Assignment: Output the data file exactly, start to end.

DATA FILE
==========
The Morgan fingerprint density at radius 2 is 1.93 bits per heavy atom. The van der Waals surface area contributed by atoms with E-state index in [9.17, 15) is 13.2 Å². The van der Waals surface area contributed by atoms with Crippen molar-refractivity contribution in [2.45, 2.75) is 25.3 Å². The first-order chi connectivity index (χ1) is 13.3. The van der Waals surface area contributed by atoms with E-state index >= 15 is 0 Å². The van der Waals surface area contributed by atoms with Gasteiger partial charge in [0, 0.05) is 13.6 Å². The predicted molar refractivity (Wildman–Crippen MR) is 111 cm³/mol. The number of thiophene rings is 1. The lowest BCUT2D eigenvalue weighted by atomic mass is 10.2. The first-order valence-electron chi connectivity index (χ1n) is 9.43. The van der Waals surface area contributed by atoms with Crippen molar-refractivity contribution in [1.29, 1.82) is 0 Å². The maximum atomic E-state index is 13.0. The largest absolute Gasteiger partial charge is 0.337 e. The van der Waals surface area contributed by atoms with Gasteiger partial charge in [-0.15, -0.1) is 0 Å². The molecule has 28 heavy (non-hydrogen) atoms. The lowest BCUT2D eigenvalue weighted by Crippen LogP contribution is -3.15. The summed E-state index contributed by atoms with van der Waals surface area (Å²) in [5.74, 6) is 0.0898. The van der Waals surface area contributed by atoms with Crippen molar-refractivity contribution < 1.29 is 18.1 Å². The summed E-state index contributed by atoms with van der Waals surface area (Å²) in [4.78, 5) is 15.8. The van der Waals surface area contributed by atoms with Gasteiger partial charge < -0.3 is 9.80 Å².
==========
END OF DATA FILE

The Morgan fingerprint density at radius 2 is 1.93 bits per heavy atom. The van der Waals surface area contributed by atoms with E-state index in [9.17, 15) is 13.2 Å². The van der Waals surface area contributed by atoms with Crippen molar-refractivity contribution in [2.45, 2.75) is 25.3 Å². The first-order chi connectivity index (χ1) is 13.3. The van der Waals surface area contributed by atoms with E-state index >= 15 is 0 Å². The van der Waals surface area contributed by atoms with Gasteiger partial charge in [0, 0.05) is 13.6 Å². The predicted molar refractivity (Wildman–Crippen MR) is 111 cm³/mol. The number of thiophene rings is 1. The lowest BCUT2D eigenvalue weighted by atomic mass is 10.2. The first-order valence-electron chi connectivity index (χ1n) is 9.43. The van der Waals surface area contributed by atoms with Crippen molar-refractivity contribution in [1.29, 1.82) is 0 Å². The maximum atomic E-state index is 13.0. The largest absolute Gasteiger partial charge is 0.337 e. The van der Waals surface area contributed by atoms with Gasteiger partial charge in [-0.15, -0.1) is 0 Å². The molecule has 28 heavy (non-hydrogen) atoms. The lowest BCUT2D eigenvalue weighted by Crippen LogP contribution is -3.15. The summed E-state index contributed by atoms with van der Waals surface area (Å²) in [5.74, 6) is 0.0898. The van der Waals surface area contributed by atoms with Crippen molar-refractivity contribution < 1.29 is 18.1 Å². The summed E-state index contributed by atoms with van der Waals surface area (Å²) in [4.78, 5) is 15.8. The van der Waals surface area contributed by atoms with Gasteiger partial charge < -0.3 is 9.80 Å².